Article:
Look Hu’s in Town to Talk Trade and Security

Chinese President Hu Jintao is in Washington this week for discussions with President Obama. On the agenda are various economic and security issues that are raising dander on both sides of the Pacific.

Frictions in the U.S.-China relationship are nothing new, but they have intensified in the past 18 months. One explanation for the rising tensions is that certain media pundits and policymakers now view the relationship through a prism that has been altered by the fact of a rapidly rising China. That China emerged from the financial meltdown and subsequent global recession wealthier and on a virtually unchanged high-growth trajectory, while the U.S. faces slow growth, high unemployment, and a large debt (much of it owned by the Chinese), is breeding anxiety and changing perceptions of the relationship in both countries.

Once-respected demarcations between geopolitical and economic aspects of the relationship have been blurred, and economic frictions are now more likely to be cast in the context of our geopolitical differences. Lots of ink has been spilled over the proposition that China has thrived at U.S. expense for too long, and that China’s growing assertiveness signals an urgent need for aggressive U.S. policy changes.

Although it may be fashionable to think of China as the country to which the U.S. manufacturing sector was offshored in exchange for tainted products and a mountain of mortgage debt, the fact is that the bilateral relationship has produced enormous benefits for people in both countries. Despite those benefits, Americans are more likely to be familiar with the sources of friction. Although some U.S. complaints about Chinese trade and economic policies are legitimate and probably worth deploying the resources to resolve (including through dispute settlement in the World Trade Organization), other complaints are bogus because there is no violation of an agreement or because the U.S. is guilty of the same infractions.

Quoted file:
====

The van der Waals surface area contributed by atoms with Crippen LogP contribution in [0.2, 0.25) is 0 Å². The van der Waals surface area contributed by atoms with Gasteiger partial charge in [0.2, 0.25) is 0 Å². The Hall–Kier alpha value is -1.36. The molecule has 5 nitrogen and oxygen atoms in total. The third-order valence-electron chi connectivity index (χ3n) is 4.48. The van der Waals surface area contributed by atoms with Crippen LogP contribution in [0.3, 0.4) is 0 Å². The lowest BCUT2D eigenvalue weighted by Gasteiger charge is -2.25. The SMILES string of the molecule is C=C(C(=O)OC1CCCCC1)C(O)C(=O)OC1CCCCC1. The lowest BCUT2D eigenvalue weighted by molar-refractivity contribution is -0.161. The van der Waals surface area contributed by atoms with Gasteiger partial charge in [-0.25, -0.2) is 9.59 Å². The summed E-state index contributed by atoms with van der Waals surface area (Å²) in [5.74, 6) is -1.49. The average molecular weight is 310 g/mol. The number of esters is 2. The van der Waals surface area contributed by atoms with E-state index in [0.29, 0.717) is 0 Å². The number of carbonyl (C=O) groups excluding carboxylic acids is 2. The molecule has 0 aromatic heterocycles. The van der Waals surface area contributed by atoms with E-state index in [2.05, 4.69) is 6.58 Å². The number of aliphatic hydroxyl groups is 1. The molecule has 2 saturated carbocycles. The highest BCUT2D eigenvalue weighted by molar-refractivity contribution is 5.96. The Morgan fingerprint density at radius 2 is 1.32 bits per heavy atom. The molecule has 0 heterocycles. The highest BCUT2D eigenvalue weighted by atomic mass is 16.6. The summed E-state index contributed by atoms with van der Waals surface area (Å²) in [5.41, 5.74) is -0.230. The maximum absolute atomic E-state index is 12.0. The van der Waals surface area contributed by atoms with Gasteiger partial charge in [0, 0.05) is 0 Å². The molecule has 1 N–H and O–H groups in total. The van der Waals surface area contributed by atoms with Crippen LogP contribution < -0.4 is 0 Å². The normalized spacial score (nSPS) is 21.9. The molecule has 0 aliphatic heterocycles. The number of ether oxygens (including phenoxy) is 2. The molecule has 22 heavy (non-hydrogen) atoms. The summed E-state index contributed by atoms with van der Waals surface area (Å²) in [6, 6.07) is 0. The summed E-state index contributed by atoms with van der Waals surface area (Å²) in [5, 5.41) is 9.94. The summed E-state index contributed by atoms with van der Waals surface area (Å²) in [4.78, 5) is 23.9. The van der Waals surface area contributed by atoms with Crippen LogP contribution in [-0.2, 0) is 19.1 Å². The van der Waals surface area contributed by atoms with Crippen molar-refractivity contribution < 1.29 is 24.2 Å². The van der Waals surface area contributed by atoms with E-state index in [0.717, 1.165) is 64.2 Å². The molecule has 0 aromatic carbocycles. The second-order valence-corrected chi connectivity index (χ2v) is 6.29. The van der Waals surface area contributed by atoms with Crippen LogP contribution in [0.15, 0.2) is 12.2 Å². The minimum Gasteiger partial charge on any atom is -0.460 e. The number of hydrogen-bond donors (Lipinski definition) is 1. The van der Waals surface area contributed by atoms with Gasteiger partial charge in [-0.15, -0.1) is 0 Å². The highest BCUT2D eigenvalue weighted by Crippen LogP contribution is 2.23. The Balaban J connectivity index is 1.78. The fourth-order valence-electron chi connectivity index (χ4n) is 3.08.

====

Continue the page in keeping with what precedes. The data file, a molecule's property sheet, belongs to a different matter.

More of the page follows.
Much of the tension reflects indignation among media and politicians over China’s aversion to saying “How high?” when the U.S. government says “Jump!” That China is not a U.S. supplicant may rub some opinion leaders the wrong way, but that is not a persuasive argument for a more provocative posture.  China is a sovereign nation.  Its government, like the U.S. government, pursues policies that it believes to be in its own interests (although those policies—with respect to both governments—often fall short of their people’s best interests).  Realists understand that objectives of the U.S. and Chinese governments will not always be the same, thus U.S. and Chinese policies will not always be congruous.  Accentuating and cultivating the areas of agreement, while resolving or minimizing the differences, is the essence of diplomacy and statecraft.  These tactics must continue to underpin a U.S. policy of engagement with China.

Although some policy tweaks would be beneficial, a more aggressive U.S. policy tack is unnecessary and unwanted. Even in a shifting geopolitical environment, U.S. policy toward China should continue to reflect the fact that globalization means interdependence, and interdependence demands cooperation, not conflagration.

(For a full exposition of this perspective, please see this paper.)